I like to be in control, (don’t we all?) so not having an ounce of control over this, or when it would get better, I had to accept.
I normally don’t go to Dr. Google, but on this, I did. I had exhausted my medical options, so I researched emotional healing. It was like the dam burst. I landed on the blog of Christiane Northrup, M.D. She has documented how healing your emotions can heal your shoulder pain. As a former sufferer herself and since recovered, she says, “Some common emotional patterns associated with frozen shoulder include feeling the need to carry the ‘weight of the world on your shoulders.’” She has found that too much negative self-talk can impact the condition or even bring it on.
I had no idea how much dis-ease we can cause ourselves, I suspected I played a role in this. Stress is a well-documented killer, and I noticed a correlation between stress episodes and pain. Also interesting was the side of the body it settled into, my left side. According to emotional healing, pain in the left shoulder relates to female relationships. Our bodies, according to Northrup, are made of energy, pinpointing the origin of your pain, and exploring your mental, emotional and energetic patterns may provide important steps towards healing. The exact location of your shoulder pain, she says, can be a clue to what is not working in your life.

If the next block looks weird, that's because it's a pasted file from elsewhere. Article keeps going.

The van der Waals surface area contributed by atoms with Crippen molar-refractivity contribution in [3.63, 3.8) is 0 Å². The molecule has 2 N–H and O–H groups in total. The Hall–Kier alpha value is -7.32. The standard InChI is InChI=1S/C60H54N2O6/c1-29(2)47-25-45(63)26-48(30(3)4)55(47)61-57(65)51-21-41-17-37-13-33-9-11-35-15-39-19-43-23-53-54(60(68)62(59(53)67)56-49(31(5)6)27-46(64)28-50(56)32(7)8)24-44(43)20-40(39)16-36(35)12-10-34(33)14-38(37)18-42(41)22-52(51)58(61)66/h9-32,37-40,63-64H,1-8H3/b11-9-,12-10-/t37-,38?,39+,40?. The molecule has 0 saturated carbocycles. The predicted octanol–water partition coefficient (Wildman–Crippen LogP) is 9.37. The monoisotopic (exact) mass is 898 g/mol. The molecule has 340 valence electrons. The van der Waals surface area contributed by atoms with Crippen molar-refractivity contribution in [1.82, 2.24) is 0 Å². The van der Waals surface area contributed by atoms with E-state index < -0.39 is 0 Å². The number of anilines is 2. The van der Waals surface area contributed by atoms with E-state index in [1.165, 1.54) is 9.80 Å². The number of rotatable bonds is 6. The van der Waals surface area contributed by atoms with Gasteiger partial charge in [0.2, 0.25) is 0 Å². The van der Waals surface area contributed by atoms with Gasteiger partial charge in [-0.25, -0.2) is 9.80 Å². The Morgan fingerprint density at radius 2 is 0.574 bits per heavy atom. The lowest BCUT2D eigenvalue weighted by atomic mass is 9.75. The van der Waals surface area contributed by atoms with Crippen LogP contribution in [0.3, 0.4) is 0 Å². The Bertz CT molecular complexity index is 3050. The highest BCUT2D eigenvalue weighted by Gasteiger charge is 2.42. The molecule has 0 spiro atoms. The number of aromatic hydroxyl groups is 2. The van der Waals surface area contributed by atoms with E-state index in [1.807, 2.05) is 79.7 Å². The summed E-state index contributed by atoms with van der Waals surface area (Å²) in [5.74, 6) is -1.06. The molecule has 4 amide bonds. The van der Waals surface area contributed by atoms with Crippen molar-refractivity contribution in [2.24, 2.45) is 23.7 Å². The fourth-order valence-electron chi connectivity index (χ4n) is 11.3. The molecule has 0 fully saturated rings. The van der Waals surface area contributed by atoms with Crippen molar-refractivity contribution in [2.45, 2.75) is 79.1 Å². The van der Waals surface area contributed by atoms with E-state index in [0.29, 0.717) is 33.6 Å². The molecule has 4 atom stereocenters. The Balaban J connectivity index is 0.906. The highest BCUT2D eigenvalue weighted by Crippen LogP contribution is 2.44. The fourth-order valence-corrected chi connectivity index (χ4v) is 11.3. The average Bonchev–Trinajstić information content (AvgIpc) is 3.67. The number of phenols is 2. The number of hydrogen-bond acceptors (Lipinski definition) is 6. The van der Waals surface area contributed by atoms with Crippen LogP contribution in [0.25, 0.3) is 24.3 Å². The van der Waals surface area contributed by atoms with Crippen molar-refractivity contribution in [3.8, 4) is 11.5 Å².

What the pain was telling me was something I needed to address. But I also had to surrender to it and start thinking about what I could still physically do. My first step, was to stop worrying about it and start praying about it. I truly believed that this condition, which stopped me in my tracks for months, was something God wanted me to take notice of. If emotions and relationships needed review, this was the time to do it.
I went to work facing the unhealthy relationships in my life and the degree of control I had over them. None. I needed to change old patterns and my favorite prayer for this is the Serenity prayer: